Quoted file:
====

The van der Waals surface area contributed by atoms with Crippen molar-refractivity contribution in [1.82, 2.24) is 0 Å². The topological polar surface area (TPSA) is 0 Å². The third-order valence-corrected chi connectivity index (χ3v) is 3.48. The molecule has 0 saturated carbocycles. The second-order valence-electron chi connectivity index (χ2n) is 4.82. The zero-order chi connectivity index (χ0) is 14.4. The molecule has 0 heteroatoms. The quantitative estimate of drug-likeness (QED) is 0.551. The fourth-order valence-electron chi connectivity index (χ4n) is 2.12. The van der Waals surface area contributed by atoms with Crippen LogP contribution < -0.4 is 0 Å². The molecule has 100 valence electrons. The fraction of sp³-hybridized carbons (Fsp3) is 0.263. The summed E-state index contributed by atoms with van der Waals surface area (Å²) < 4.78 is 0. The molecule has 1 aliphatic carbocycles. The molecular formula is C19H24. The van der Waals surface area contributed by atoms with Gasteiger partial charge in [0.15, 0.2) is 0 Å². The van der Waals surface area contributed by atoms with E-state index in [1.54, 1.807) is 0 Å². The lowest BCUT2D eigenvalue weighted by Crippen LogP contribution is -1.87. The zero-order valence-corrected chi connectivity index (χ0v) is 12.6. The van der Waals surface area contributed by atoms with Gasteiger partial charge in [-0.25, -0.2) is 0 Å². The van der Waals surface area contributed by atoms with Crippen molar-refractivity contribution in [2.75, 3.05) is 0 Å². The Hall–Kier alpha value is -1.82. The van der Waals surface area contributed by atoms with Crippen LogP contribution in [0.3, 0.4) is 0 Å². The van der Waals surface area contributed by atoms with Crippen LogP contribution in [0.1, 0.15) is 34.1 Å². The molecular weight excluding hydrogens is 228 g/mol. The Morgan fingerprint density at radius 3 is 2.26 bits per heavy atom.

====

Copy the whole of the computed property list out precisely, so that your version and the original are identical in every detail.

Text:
The van der Waals surface area contributed by atoms with Crippen molar-refractivity contribution in [1.82, 2.24) is 0 Å². The topological polar surface area (TPSA) is 0 Å². The third-order valence-corrected chi connectivity index (χ3v) is 3.48. The molecule has 0 saturated carbocycles. The second-order valence-electron chi connectivity index (χ2n) is 4.82. The zero-order chi connectivity index (χ0) is 14.4. The molecule has 0 heteroatoms. The quantitative estimate of drug-likeness (QED) is 0.551. The fourth-order valence-electron chi connectivity index (χ4n) is 2.12. The van der Waals surface area contributed by atoms with Crippen LogP contribution < -0.4 is 0 Å². The molecule has 100 valence electrons. The fraction of sp³-hybridized carbons (Fsp3) is 0.263. The summed E-state index contributed by atoms with van der Waals surface area (Å²) < 4.78 is 0. The molecule has 1 aliphatic carbocycles. The molecular formula is C19H24. The van der Waals surface area contributed by atoms with Gasteiger partial charge in [0.15, 0.2) is 0 Å². The van der Waals surface area contributed by atoms with E-state index in [1.54, 1.807) is 0 Å². The lowest BCUT2D eigenvalue weighted by Crippen LogP contribution is -1.87. The zero-order valence-corrected chi connectivity index (χ0v) is 12.6. The van der Waals surface area contributed by atoms with Gasteiger partial charge in [-0.25, -0.2) is 0 Å². The van der Waals surface area contributed by atoms with Crippen molar-refractivity contribution in [2.75, 3.05) is 0 Å². The Hall–Kier alpha value is -1.82. The van der Waals surface area contributed by atoms with Crippen LogP contribution in [0.3, 0.4) is 0 Å². The van der Waals surface area contributed by atoms with Crippen LogP contribution in [0.1, 0.15) is 34.1 Å². The molecular weight excluding hydrogens is 228 g/mol. The Morgan fingerprint density at radius 3 is 2.26 bits per heavy atom.